But even with insurance, these medications could be expensive. Sometimes, insurance won’t approve them.

Let us help you.

Here at The Rx Advocates, we have seen how difficult it is for people to pay for their medications. In our current economic society, people are having to choose between monthly medications and food for their families. This should not have to happen!

We help people save money every month on their Linzess and Amitiza prescriptions. With our prescription assistance program, you can get discounts on many different kinds of medications.

You pay for our service and your medicine cost. Your medicine is delivered to your house at no additional charge.

If you need help with affording your IBS-C medication, we want to talk to you. Don’t hesitate – please contact us today.

  1. Linzess. #1 Prescribed IBS-C/CIC Branded Treatment. September 2022. Available at:
  2. Amitiza. December 13, 2021. Available at:
  3. American Society for Gastrointestinal Endoscopy. Understanding Irritable Bowel Syndrome with Constipation (IBS-C). September 2022. Available at:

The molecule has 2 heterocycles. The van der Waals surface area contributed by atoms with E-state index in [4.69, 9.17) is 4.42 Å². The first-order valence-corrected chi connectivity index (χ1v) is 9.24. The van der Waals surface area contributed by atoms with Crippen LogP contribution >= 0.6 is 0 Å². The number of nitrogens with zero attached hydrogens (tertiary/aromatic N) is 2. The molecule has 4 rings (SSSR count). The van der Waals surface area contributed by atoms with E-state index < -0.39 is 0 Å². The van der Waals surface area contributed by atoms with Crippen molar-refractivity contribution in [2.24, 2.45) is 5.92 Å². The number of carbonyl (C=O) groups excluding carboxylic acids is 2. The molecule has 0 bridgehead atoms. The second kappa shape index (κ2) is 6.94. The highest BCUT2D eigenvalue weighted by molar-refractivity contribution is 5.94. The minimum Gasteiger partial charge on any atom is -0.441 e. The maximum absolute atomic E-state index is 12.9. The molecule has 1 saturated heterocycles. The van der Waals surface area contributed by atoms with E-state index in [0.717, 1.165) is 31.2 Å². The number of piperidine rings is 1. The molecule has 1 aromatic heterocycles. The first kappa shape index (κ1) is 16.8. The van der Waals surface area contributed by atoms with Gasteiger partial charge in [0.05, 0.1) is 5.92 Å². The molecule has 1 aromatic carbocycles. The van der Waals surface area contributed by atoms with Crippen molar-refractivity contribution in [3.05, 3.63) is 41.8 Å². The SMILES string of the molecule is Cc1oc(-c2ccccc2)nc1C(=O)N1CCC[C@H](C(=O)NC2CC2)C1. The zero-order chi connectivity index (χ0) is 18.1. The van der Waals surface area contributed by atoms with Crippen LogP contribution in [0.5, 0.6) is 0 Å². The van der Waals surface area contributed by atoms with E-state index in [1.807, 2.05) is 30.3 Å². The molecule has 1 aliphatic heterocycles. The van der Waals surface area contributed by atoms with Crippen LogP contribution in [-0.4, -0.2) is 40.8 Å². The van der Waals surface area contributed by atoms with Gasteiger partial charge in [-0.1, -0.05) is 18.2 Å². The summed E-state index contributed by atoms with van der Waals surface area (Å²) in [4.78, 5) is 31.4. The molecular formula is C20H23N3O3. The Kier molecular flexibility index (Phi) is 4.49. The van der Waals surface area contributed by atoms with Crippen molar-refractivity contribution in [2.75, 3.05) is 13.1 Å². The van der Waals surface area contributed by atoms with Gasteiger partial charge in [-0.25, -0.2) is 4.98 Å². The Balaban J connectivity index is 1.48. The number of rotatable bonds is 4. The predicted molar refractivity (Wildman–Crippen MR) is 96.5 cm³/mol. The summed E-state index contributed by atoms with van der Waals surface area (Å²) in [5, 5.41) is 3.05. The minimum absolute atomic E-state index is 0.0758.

4. Medical News Today. Linzess (linaclotide). April 14, 2022. Available at:
  5. Healthline. Side Effects of Linzess: What You Need to Know. June 12, 2022. Available at:
  6. Medical News Today. Amitiza (lubiprostone). September 1, 2022. Available at:
  7. Verywell Health. Amitiza (Lubiprostone) – Oral. December 1, 2021. Available at:
  8. Lubiprostone. October 19, 2021. Available at:
  9. Mayo Clinic. Linaclotide (Oral Route). February 1, 2022. Available at:
  10. Mayo Clinic. Lubiprostone (Oral Route). February 1, 2022. Available at: